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Iran Report, Gaffe Provide GOP Opening

Candidates continue to hit Obama, and he isn’t making it any harder

Marc Tracy
November 08, 2011
President Obama yesterday.(Jewel Samad/AFP/Getty Images)
President Obama yesterday.(Jewel Samad/AFP/Getty Images)

Republican candidates continue to find Israel-Iran the most favorable foreign policy battlefield as they look ahead to next year’s general election. Gov. Rick Perry, Rick Santorum, and Rep. Michele Bachmann have all used this week’s report on Iran’s nuclear progress to hammer President Obama’s alleged softness on the issue, and you can expect frontrunner Mitt Romney to continue his attacks along a similar theme. “The focus reflects not only competition to be regarded as the strongest ally of Israel,” according to the Times, “but also a sense that projecting toughness on Iran may offer one of the few political openings on foreign policy that Republicans can use.” Yeah.

And as if they did not have enough ammunition, you have an open-mike moment yesterday, in which French President Nicolas Sarkozy was overheard confiding in Obama (who is in Paris), of Prime Minister Netanyahu: “I cannot stand him. He is a liar.” To which Obama reportedly replied: “You’re fed up with him, but I have to deal with him every day!” That Obama finds Bibi frustrating is about as newsworthy as the fact that the subway took too long and was too crowded this morning on my way to work. But it still serves to (further) confirm the impression that Obama and Bibi have a bad personal relationship and that, under their leadership, their countries have experienced a weakened one (surely U.S. ambassador Dan Shapiro was protesting a bit much when he insisted yesterday that the “special relationship” is “stronger than ever before”); and with just a little imagination, you could call this Obama’s fault.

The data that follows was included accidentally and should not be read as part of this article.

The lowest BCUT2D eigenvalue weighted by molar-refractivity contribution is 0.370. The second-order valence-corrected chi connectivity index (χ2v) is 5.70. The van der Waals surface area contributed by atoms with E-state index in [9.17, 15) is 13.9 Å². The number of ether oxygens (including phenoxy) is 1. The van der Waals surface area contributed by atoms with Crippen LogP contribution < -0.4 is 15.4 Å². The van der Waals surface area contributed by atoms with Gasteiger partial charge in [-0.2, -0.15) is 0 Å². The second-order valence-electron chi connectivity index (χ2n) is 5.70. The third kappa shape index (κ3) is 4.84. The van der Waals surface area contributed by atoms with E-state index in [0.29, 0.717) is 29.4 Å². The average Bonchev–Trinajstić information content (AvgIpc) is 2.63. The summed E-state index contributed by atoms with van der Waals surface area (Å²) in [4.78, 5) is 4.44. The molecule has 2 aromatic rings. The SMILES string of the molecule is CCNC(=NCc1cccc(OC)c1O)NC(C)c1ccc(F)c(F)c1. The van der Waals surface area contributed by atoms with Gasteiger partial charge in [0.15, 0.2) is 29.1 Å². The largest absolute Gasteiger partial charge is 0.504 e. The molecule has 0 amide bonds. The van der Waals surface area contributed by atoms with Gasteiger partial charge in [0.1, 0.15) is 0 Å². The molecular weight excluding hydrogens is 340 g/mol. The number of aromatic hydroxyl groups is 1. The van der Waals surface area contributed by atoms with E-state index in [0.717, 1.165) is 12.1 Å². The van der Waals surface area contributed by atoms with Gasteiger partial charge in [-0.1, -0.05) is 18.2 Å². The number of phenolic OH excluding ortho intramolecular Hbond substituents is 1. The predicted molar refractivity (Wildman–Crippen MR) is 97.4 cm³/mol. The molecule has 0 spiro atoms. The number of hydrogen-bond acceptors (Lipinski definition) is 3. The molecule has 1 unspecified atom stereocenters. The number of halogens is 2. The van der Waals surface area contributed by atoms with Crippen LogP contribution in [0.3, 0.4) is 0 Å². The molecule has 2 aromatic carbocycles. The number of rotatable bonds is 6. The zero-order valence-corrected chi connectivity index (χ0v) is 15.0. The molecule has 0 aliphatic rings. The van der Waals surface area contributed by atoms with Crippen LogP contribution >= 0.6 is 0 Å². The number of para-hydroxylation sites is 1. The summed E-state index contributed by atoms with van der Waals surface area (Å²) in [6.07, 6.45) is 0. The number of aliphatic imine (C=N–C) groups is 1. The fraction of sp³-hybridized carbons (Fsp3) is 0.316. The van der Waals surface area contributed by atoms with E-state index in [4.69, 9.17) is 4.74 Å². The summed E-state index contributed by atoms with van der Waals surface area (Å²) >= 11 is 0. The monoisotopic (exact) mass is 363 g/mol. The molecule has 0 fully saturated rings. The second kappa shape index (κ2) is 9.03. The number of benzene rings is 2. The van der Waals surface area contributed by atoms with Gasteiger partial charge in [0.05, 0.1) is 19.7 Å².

At this point, the list of alleged personal slights at Bibi—the missed photo-op, the 45-minute Hillary Clinton phone call, the “‘67 borders’ surprise, and on and on—is long enough that this is just another drop in the bath. But it’s what we’re talking about today instead of, say, how Obama may very well be completely committed to preventing Iran from getting the bomb, even if it means the use of U.S. military force (such is Jeffrey Goldberg’s argument in his latest column). Which means it’s a good day for the GOP.

Marc Tracy is a staff writer at The New Republic, and was previously a staff writer at Tablet. He tweets @marcatracy.